Hebrews 2:16
Parallel Verses
New International Version
For surely it is not angels he helps, but Abraham's descendants.

New Living Translation
We also know that the Son did not come to help angels; he came to help the descendants of Abraham.

English Standard Version
For surely it is not angels that he helps, but he helps the offspring of Abraham.

Berean Study Bible
For surely it is not the angels He helps, but the descendants of Abraham.

Berean Literal Bible
For surely He helps not the angels, but He helps the seed of Abraham.

New American Standard Bible
For assuredly He does not give help to angels, but He gives help to the descendant of Abraham.

King James Bible
For verily he took not on him the nature of angels; but he took on him the seed of Abraham.

Holman Christian Standard Bible
For it is clear that He does not reach out to help angels, but to help Abraham's offspring.

International Standard Version
For it is clear that he did not come to help angels. No, he came to help Abraham's descendants,

NET Bible
For surely his concern is not for angels, but he is concerned for Abraham's descendants.

Aramaic Bible in Plain English
For death was not authorized over the Angels, but death was authorized over the seed of Abraham.

GOD'S WORD® Translation
So Jesus helps Abraham's descendants rather than helping angels.

New American Standard 1977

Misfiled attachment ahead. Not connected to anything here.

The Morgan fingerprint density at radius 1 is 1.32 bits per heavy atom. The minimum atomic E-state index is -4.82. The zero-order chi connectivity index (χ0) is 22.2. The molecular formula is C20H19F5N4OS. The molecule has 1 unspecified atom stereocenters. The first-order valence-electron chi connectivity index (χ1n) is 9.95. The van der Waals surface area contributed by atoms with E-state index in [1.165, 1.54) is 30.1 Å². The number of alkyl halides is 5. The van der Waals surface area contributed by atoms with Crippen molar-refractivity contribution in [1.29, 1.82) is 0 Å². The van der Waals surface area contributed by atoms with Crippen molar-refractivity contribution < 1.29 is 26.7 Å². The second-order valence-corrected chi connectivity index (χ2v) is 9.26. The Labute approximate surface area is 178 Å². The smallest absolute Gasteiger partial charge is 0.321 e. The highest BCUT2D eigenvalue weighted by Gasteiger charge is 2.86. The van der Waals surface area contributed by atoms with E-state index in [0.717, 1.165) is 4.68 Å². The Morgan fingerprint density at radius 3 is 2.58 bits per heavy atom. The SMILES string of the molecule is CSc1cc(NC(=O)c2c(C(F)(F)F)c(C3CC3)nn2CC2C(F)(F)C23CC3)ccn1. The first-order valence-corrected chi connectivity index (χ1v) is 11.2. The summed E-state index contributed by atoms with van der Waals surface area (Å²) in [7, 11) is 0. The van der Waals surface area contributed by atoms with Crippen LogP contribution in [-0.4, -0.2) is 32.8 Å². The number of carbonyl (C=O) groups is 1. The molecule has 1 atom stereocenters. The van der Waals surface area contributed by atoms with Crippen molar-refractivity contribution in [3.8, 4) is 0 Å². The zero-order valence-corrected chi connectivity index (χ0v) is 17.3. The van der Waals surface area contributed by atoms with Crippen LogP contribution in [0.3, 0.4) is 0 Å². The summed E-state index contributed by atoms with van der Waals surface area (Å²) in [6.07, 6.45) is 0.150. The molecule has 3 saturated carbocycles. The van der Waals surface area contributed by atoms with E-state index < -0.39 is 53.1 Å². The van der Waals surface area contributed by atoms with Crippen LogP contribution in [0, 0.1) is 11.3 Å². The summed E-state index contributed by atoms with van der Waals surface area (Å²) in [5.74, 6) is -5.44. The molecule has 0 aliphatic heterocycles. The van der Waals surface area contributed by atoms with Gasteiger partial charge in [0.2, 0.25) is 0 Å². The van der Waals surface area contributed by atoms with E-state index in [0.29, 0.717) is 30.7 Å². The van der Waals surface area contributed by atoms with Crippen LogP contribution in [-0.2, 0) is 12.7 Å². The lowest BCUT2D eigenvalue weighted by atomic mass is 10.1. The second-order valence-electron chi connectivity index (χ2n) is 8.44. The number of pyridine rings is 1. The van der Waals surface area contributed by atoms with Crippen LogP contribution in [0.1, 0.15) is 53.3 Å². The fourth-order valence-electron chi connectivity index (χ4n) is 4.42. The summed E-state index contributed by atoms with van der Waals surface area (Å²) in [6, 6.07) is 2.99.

For assuredly He does not give help to angels, but He gives help to the descendant of Abraham.

Jubilee Bible 2000
For verily he did not take the angels, but he took the seed of Abraham.

King James 2000 Bible
For verily he took not on him the nature of angels; but he took on him the nature of Abraham.

American King James Version
For truly he took not on him the nature of angels; but he took on him the seed of Abraham.

American Standard Version
For verily not to angels doth he give help, but he giveth help to the seed of Abraham.

Douay-Rheims Bible
For no where doth he take hold of the angels: but of the seed of Abraham he taketh hold.

Darby Bible Translation
For he does not indeed take hold of angels [by the hand], but he takes hold of the seed of Abraham.

English Revised Version
For verily not of angels doth he take hold, but he taketh hold of the seed of Abraham.

Webster's Bible Translation
For verily he took not on him the nature of angels; but he took on him the seed of Abraham.

Weymouth New Testament
For assuredly it is not to angels that He is continually reaching a helping hand, but it is to the descendants of Abraham.

World English Bible
For most certainly, he doesn't give help to angels, but he gives help to the seed of Abraham.

Young's Literal Translation
for, doubtless, of messengers it doth not lay hold, but of seed of Abraham it layeth hold,
Parallel Commentaries
Matthew Henry's Concise Commentary